Thursday, 18 May 2017

What's With The Attitude?

On Tuesday morning I split my overwintered hive of bees into two separate colonies. I found the queen and recorded which box she now resides in. I made sure the queenless hive had plenty of brood, nurse bees and eggs which, when furnished with royal jelly, should produce a new queen. During this invasive operation, the bees were remarkably docile and a pleasure to work with.

One of the hive boxes was a 'deep' or brood box, which contained 9 9/16 inch frames. Because I like lighter boxes and only one uniform frame size, I cut the bottoms off to form medium frames (6 5/8 inches). These cut off portions were empty so I set them a short walk away to await wax rendering.

That evening, I took a stroll out to the beehives to see if everyone had settled into their new digs. As I passed by the little stack of cut-offs, I noticed a fist sized cluster of bees on one of them.  Thinking they were as gentle as they were earlier that day, I picked up the cut-off wax portion, bees and all and walked them back to the hives. As soon as I set them on the board on the hive stand, they let out a collective war whoop and attacked. Last year, I didn't get a single sting but now I could feel a half dozen jabs on my scalp and chin. A quick retreat to the house ended the onslaught. But I was puzzled. What's with the attitude, girls?

This morning I put on my protective gear and checked to see if the wayward bees had found their way back into the hives. They had not! I took a closer look at the still clustered and agitated little group. All was revealed!

Almost all of the stray worker bees on this comb had their abdomens poked into cells and were trying to lay eggs. They had become laying workers! Away from their queen and the scent of open brood within the hives, they decided to become queens themselves. These aspiring little workers could never be real queens. Their unfertilized eggs can only develop into drones, not more workers. Confusion/futility/desperation had made this little band of strays hot tempered. No wonder they had copped an attitude.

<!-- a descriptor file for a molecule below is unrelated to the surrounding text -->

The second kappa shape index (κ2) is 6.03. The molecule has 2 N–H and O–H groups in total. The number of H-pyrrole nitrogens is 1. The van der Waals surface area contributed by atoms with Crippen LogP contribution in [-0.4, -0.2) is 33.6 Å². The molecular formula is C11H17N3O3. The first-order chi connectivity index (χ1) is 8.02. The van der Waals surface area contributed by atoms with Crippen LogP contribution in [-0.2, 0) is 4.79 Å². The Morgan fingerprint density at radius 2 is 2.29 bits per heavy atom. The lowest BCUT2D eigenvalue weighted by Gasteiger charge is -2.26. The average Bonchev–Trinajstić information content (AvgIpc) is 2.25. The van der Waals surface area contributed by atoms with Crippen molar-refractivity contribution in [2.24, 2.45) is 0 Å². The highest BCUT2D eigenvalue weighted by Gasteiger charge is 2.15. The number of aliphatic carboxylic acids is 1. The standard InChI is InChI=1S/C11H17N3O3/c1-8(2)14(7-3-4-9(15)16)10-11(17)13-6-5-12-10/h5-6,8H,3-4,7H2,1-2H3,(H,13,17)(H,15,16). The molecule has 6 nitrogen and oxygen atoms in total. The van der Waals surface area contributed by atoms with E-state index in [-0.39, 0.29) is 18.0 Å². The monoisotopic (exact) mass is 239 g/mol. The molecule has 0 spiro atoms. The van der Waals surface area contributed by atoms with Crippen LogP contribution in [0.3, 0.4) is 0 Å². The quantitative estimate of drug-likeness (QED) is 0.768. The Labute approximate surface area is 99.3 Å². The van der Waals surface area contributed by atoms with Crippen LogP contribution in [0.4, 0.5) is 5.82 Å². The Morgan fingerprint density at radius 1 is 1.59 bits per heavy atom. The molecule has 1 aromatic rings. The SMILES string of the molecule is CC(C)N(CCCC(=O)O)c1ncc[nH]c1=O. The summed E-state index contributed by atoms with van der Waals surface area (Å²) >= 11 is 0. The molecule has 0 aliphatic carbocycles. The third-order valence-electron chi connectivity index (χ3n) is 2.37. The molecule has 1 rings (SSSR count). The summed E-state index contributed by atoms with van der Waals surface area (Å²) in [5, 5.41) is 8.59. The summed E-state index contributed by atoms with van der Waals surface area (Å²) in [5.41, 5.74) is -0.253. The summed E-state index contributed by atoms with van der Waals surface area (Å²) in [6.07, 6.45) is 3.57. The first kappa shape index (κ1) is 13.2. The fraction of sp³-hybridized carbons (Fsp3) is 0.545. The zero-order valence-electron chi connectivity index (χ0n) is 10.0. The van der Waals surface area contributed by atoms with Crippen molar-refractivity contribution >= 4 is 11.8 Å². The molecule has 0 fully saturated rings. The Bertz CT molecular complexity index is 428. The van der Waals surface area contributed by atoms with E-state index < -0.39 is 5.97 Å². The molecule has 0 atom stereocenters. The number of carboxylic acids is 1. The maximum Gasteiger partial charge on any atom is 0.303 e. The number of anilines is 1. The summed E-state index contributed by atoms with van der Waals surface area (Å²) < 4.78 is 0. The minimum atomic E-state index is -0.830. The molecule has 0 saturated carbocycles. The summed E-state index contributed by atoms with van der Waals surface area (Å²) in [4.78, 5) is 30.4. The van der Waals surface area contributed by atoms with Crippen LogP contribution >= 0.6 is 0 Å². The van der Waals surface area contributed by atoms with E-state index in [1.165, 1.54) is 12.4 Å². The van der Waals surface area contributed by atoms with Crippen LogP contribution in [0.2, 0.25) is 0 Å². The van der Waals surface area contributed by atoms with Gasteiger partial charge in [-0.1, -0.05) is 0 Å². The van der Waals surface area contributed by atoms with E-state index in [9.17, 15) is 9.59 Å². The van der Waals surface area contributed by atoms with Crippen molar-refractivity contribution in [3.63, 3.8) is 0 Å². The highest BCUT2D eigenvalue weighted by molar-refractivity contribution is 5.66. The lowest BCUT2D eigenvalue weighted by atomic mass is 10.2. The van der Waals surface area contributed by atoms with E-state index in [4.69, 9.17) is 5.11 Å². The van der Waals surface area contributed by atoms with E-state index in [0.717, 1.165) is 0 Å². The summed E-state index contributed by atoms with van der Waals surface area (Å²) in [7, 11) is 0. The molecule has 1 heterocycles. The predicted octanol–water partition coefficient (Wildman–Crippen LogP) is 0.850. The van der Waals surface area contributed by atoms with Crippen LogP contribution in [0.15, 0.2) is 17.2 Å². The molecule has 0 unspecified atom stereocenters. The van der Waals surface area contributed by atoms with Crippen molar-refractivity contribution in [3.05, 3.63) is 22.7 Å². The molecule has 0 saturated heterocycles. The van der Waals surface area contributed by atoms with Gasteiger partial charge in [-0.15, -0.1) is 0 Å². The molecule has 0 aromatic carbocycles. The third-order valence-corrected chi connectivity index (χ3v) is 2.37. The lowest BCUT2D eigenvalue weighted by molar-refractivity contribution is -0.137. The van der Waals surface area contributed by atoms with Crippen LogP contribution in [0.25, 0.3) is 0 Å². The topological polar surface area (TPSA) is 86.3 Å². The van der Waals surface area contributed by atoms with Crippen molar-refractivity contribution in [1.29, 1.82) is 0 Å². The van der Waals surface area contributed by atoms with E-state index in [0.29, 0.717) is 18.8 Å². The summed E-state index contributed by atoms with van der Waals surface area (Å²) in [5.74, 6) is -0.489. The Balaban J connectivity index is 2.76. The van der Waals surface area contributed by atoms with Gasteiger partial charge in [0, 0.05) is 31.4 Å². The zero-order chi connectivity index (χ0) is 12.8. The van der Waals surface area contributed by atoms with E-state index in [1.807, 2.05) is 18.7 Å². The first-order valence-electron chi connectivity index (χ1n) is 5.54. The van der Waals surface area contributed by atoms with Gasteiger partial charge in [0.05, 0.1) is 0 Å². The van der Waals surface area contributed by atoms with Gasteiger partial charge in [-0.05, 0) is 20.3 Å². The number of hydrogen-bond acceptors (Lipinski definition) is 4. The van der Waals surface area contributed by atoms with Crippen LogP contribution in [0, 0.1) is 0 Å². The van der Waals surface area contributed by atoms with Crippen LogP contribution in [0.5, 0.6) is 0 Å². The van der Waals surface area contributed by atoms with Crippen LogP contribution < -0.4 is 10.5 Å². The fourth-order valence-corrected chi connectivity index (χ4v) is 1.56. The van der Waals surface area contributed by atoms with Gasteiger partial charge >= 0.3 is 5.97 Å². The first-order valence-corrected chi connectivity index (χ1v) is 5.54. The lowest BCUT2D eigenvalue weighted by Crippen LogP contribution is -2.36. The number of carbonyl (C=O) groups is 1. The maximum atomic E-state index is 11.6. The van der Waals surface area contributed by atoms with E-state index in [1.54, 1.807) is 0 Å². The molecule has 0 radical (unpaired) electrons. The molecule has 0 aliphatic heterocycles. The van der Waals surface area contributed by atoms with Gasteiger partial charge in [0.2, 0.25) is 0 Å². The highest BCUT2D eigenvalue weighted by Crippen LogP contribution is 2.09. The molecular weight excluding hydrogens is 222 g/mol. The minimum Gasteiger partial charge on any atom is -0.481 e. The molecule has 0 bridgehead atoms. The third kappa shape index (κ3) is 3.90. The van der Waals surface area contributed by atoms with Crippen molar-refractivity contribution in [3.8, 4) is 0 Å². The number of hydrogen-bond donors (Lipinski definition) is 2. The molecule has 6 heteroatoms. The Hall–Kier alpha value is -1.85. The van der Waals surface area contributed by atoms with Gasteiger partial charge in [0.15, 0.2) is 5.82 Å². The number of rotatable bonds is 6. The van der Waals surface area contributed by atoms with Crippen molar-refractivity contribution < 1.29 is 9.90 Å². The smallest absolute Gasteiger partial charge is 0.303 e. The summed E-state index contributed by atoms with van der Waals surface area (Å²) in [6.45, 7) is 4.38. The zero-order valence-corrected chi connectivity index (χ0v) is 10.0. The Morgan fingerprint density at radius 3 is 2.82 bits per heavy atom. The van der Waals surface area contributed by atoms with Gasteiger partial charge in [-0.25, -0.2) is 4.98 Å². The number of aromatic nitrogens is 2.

The hive on the right contains a queen. It's neighbour must make it's own.

A frame cut-off has attracted a small wayward band of honey bees.

A close inspection reveals worker bees trying to lay eggs. No future there!


Sunday, 14 May 2017

Welcome Back Vacationers

A familiar sound made me look up from my morning's porridge. Sure enough, perched outside my window was a Baltimore Oriole. Again she burbled out her question. Likely, she was merely keeping contact with her mate or checking her window reflection. But I imagined she had just returned from the south and was asking if jelly was still on offer here. Of course, I had to put aside my breakfast and hustle out with an order of grape jelly. Almost before I was back inside, she had a good feed of the sweet offering and was joined by her mate.

A female Baltimore Oriole eagerly samples freshly served grape jelly.

Her mate quickly follows suit. Grape jelly has been added to my grocery list!

Rose-Breasted Grosbeaks have also recently returned from their southern migration and are making use of my feeders. 


A pair of Rose-Breasted Grosbeaks reacquaint themselves with this old feeder.